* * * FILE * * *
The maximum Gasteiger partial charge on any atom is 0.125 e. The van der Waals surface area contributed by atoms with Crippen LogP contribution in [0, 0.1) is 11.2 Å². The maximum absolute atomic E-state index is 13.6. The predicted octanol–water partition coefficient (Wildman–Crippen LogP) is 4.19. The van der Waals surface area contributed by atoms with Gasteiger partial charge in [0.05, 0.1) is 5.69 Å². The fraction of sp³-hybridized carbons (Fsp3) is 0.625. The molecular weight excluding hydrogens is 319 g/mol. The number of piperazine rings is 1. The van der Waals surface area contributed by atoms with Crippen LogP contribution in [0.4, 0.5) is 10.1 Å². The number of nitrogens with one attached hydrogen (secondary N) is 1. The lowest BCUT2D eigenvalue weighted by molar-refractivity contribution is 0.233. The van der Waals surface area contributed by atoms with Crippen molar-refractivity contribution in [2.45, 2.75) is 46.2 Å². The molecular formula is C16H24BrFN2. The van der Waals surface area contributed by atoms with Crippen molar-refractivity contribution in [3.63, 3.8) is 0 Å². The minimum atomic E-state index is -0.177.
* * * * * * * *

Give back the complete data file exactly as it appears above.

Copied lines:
The maximum Gasteiger partial charge on any atom is 0.125 e. The van der Waals surface area contributed by atoms with Crippen LogP contribution in [0, 0.1) is 11.2 Å². The maximum absolute atomic E-state index is 13.6. The predicted octanol–water partition coefficient (Wildman–Crippen LogP) is 4.19. The van der Waals surface area contributed by atoms with Gasteiger partial charge in [0.05, 0.1) is 5.69 Å². The fraction of sp³-hybridized carbons (Fsp3) is 0.625. The molecular weight excluding hydrogens is 319 g/mol. The number of piperazine rings is 1. The van der Waals surface area contributed by atoms with Crippen LogP contribution in [0.4, 0.5) is 10.1 Å². The number of nitrogens with one attached hydrogen (secondary N) is 1. The lowest BCUT2D eigenvalue weighted by molar-refractivity contribution is 0.233. The van der Waals surface area contributed by atoms with Crippen molar-refractivity contribution in [2.45, 2.75) is 46.2 Å². The molecular formula is C16H24BrFN2. The van der Waals surface area contributed by atoms with Crippen molar-refractivity contribution in [3.63, 3.8) is 0 Å². The minimum atomic E-state index is -0.177.